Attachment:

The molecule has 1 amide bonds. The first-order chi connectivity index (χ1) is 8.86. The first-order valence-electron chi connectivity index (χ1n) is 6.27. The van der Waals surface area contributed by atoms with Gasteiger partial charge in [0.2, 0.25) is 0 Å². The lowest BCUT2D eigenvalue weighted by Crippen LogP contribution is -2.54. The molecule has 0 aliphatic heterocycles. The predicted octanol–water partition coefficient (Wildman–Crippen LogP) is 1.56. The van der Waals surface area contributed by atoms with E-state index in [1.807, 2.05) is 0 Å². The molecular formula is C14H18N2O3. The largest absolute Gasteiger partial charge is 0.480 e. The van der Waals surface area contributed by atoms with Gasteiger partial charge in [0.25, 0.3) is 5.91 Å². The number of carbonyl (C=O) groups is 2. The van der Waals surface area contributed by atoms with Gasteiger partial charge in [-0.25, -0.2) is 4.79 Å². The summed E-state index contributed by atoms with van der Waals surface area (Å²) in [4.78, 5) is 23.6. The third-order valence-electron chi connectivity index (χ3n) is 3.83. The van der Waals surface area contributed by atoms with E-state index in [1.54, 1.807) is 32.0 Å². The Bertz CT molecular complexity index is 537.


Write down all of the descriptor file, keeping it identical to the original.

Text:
The molecule has 1 amide bonds. The first-order chi connectivity index (χ1) is 8.86. The first-order valence-electron chi connectivity index (χ1n) is 6.27. The van der Waals surface area contributed by atoms with Gasteiger partial charge in [0.2, 0.25) is 0 Å². The lowest BCUT2D eigenvalue weighted by Crippen LogP contribution is -2.54. The molecule has 0 aliphatic heterocycles. The predicted octanol–water partition coefficient (Wildman–Crippen LogP) is 1.56. The van der Waals surface area contributed by atoms with E-state index in [1.807, 2.05) is 0 Å². The molecular formula is C14H18N2O3. The largest absolute Gasteiger partial charge is 0.480 e. The van der Waals surface area contributed by atoms with Gasteiger partial charge in [0.25, 0.3) is 5.91 Å². The number of carbonyl (C=O) groups is 2. The van der Waals surface area contributed by atoms with Gasteiger partial charge in [-0.25, -0.2) is 4.79 Å². The summed E-state index contributed by atoms with van der Waals surface area (Å²) in [4.78, 5) is 23.6. The third-order valence-electron chi connectivity index (χ3n) is 3.83. The van der Waals surface area contributed by atoms with E-state index in [1.54, 1.807) is 32.0 Å². The Bertz CT molecular complexity index is 537.